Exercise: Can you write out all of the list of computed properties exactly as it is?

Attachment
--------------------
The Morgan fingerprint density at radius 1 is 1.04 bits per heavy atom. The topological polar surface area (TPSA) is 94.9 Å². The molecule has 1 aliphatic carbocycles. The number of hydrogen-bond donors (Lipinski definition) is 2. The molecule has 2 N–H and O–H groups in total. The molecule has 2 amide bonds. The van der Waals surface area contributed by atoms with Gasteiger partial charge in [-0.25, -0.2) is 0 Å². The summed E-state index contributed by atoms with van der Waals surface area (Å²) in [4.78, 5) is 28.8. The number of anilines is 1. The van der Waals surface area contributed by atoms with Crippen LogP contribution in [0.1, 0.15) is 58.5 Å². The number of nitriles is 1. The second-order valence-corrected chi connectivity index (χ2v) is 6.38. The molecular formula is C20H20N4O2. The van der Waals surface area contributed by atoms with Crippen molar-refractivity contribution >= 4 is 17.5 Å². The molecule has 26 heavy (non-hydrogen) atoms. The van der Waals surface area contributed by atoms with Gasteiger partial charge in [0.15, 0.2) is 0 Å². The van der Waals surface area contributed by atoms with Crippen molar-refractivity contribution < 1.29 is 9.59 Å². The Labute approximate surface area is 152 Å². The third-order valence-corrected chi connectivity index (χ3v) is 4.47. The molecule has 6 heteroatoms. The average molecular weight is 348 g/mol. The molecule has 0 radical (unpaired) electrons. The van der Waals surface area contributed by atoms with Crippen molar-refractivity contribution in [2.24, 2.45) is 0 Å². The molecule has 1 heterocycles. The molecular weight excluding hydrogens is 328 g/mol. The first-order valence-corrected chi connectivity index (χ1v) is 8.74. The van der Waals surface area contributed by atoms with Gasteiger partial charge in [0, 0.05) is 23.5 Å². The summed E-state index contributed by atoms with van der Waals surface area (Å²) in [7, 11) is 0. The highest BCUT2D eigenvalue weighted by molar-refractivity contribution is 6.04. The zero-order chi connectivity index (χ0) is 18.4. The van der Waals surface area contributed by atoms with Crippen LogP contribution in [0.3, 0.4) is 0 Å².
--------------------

The Morgan fingerprint density at radius 1 is 1.04 bits per heavy atom. The topological polar surface area (TPSA) is 94.9 Å². The molecule has 1 aliphatic carbocycles. The number of hydrogen-bond donors (Lipinski definition) is 2. The molecule has 2 N–H and O–H groups in total. The molecule has 2 amide bonds. The van der Waals surface area contributed by atoms with Gasteiger partial charge in [-0.25, -0.2) is 0 Å². The summed E-state index contributed by atoms with van der Waals surface area (Å²) in [4.78, 5) is 28.8. The number of anilines is 1. The van der Waals surface area contributed by atoms with Crippen LogP contribution in [0.1, 0.15) is 58.5 Å². The number of nitriles is 1. The second-order valence-corrected chi connectivity index (χ2v) is 6.38. The molecular formula is C20H20N4O2. The van der Waals surface area contributed by atoms with Crippen molar-refractivity contribution >= 4 is 17.5 Å². The molecule has 26 heavy (non-hydrogen) atoms. The van der Waals surface area contributed by atoms with Gasteiger partial charge in [0.15, 0.2) is 0 Å². The van der Waals surface area contributed by atoms with Crippen molar-refractivity contribution < 1.29 is 9.59 Å². The Labute approximate surface area is 152 Å². The third-order valence-corrected chi connectivity index (χ3v) is 4.47. The molecule has 6 heteroatoms. The average molecular weight is 348 g/mol. The molecule has 0 radical (unpaired) electrons. The van der Waals surface area contributed by atoms with Crippen molar-refractivity contribution in [2.24, 2.45) is 0 Å². The molecule has 1 heterocycles. The molecular weight excluding hydrogens is 328 g/mol. The first-order valence-corrected chi connectivity index (χ1v) is 8.74. The van der Waals surface area contributed by atoms with Gasteiger partial charge in [0, 0.05) is 23.5 Å². The summed E-state index contributed by atoms with van der Waals surface area (Å²) in [7, 11) is 0. The highest BCUT2D eigenvalue weighted by molar-refractivity contribution is 6.04. The zero-order chi connectivity index (χ0) is 18.4. The van der Waals surface area contributed by atoms with Crippen LogP contribution in [0.3, 0.4) is 0 Å².